Semiconductor fabrication often uses a combination of chemical and mechanical polishing (CMP) to reduce the thickness and planarize a thin film coating on a wafer. Typically, the wafer is placed in a polishing head and makes contact with a rotating polishing pad having a slurry applied thereto. Often the polishing head holding the wafer also rotates making the planarization process more uniform.

FIGS. 1a and 1 b illustrate schematically the current art for the CMP process. FIG. 1a shows a cross section of the CMP process, while FIG. 1b shows a more simplified top view. The wafer (not shown) is contained laterally by a wafer carrier 106. To facilitate thin film planarization, uniform pressure is applied mechanically from above to the carrier 106 holding the wafer firmly against the polishing pad 100. The polishing table 102 and polishing pad 100 are rotated at a set speed about axis A2 by adjusting the polishing table drive mechanism 104. The carrier drive mechanism 108 will rotate the wafer carrier 106 about axis A1 at a second predetermined speed. During the CMP process an abrasive and chemical slurry 116 is dispensed through a spigot 110. During the polishing operation residue from the wafer and particles in the slurry 116 build up in pores of the pad 100. Over time this reduces the thin film removal rate and can result in yield loss. For this reason, the pad is periodically conditioned. The conditioner 112 typically having a diamond abrasive crystal electroplated to the lower surface (not shown) is pressed against the pad 100 while being moved radially across the pad 100 and rotated about axis A3 by the conditioner drive mechanism 114. This conditioning operation can be performed while a wafer is being polished, but often is performed as a separate step with de-ionized (DI) water applied to the pad. The conditioning process is only performed when needed because constant contact of the conditioner 112 and pad 100 would cause the pad 100 to wear out prematurely.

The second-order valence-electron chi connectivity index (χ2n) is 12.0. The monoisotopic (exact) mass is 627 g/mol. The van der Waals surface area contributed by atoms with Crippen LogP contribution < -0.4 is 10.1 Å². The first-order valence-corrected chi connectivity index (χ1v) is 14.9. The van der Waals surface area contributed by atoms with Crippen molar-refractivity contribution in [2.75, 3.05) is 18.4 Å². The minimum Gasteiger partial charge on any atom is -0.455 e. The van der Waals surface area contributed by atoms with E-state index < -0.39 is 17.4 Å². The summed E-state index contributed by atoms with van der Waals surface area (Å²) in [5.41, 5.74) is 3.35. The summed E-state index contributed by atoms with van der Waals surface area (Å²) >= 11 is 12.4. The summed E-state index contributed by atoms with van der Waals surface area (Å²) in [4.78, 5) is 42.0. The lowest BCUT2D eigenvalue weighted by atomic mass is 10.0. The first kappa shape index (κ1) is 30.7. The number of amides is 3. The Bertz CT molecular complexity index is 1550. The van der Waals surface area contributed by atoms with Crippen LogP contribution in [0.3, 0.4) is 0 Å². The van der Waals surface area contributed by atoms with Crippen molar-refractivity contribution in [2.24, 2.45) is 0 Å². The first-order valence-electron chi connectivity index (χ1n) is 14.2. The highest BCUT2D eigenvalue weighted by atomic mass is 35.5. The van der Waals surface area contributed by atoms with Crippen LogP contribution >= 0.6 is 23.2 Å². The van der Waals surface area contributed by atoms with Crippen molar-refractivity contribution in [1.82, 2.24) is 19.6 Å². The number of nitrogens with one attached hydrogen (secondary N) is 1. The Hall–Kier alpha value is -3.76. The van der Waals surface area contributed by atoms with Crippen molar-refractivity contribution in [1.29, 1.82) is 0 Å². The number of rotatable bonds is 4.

Referring now to FIG. 2 illustrating in cross section the current art for pad conditioning. Here a conditioner 112 having a flat, diamond abrasive crystal lower surface 118 is pressed against the pad 100. The diamond crystals 118 are usually electroplated to a nickel alloy conditioner 112. Unfortunately, this arrangement causes the conditioning to occur non-uniformly which in turn results in non-uniform material removal from the wafer. The non-uniform conditioning is caused by two factors. The first factor is due to the increased friction at the leading (left) edge of the conditioner 112. This additional friction results from the relative motion between the pad 100 and conditioner 112. The second factor is that, due to the shape of the conditioner 112, the slurry (not shown) used during the conditioning process (typically DI water) will not reach the center of the conditioner 112. One other problem with this pad conditioning method is that the low pH slurry attacks the diamond crystals 118 causing particles to fall off and subsequently scratch the wafers.